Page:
As England suffers by the rain, Australia retains the Ashes

Ben Stokes observes as England's chances of tying the series vanish

After escaping a fourth Test in which England controlled with a draw that was spoiled by rain, Australia has successfully defended the Ashes. At The Oval the following week, they will have the chance to record the first series victory in England since 2001. They will leave Manchester on Monday morning with a 2-1 advantage.

Australia trailed by 61 runs in their second innings with five wickets left on the fifth day of the match at Emirates Old Trafford after only 30 overs of action were available on Saturday between showers. However, Sunday’s play was called off due to heavy rain, and the draw was finally announced at 5.24 p.m. without a ball being bowled.

The start of the fifth day at Emirates Old Trafford was delayed by overnight heavy rain, and scheduled inspections were subsequently postponed due to continuous showers that swept across the field. During a brief lunch break, the start time of 1pm was declared; however, the rain returned shortly after, and continued for the remainder of the afternoon.

The England players moved a football around on the field as if to indicate that they were ready to play, but they eventually went back to the changing rooms after becoming soaked. Puddles started to form on the outfield and there was a significant amount of standing water on the covers as the rain only got stronger.

The Party Stand was completely abandoned when the umpires made the decision to end play for the day since the vast bulk of the sold-out audience had left. Pat Cummins greeted Joel Wilson and Nitin Menon and then told his teammates they could celebrate by keeping the urn.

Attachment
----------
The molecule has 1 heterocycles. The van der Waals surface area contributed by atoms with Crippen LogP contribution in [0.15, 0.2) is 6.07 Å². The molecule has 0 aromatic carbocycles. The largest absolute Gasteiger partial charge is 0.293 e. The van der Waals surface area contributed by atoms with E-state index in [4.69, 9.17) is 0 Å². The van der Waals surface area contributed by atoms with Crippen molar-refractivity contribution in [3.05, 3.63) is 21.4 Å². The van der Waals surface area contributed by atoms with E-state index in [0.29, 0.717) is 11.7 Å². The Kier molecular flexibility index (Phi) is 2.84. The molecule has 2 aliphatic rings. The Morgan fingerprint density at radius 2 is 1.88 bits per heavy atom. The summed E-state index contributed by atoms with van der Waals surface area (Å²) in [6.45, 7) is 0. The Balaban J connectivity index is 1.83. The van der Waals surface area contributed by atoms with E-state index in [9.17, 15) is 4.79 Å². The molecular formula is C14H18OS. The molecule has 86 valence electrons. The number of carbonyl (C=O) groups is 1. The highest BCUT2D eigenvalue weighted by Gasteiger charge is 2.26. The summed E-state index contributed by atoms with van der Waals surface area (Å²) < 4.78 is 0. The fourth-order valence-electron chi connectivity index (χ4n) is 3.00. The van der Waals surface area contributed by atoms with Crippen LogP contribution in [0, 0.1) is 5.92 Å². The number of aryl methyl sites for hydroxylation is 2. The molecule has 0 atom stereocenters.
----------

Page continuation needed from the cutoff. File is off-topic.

Only one wicket, taken by part-time off-spinner Joe Root who had Marnus Labuschagne caught behind, was taken by England during that period after the Australian had stalled the hosts’ victorious push with 111.

Old Trafford is infamous for weather delays; throughout Test cricket, the venue has now had 25 full days of play rained off, in addition to an additional two whole Tests being abandoned.

Thanks in large part to opener Zak Crawley’s magnificent 189 and an unbeaten 99 from Jonny Bairstow, England quickly reached 592 all out after holding world Test champions Australia to 317 in their first innings.

On Friday, fast bowler Mark Wood claimed three wickets while decimating Australia’s top order. However, Australia managed to fend off England on Saturday thanks to a 103-run stand between Labuschagne and Mitchell Marsh (31 unbeaten).

Due to Sunday’s outcome, England’s attempt to become just the second Ashes team to come back and win a series from 2-0 behind was unsuccessful.

The 1936–1937 Australia side came back from that deficit to win 3-2 thanks to batting legend Don Bradman’s inspiration.

The weather forecast will likely force England to “push the game on even more” than usual, according to Ben Stokes, who said there wasn’t much more they could have done in the lead-up to the Test. In their one innings, they scored at a rate of 5.49 runs per over and fielded for 161.2 overs while taking 15 wickets.

However, the Test match was only given 269 overs due to rain and sluggish over rates from both teams, which was not enough time for either team to win. After 12 victories and four losses in the 17 games England has played since Stokes was named captain last year, this was their first draw.

Australia’s victory guarantees that despite being outmatched for the last two Test matches, they cannot lose the series. They had a 2-1 lead when they left Manchester four years ago, but they lost at The Oval, squandering the chance to win the match outright. They will be eager to make up for that loss next week.

Australia 317 (Labuschagne 51, Marsh 51, Woakes 5-62) and 214 for 5 (Labuschagne 111) drew with England 592 (Crawley 189, Bairstow 99*, Root 84, Brook 61, Moeen 54, Stokes 51, Hazlewood 5-126)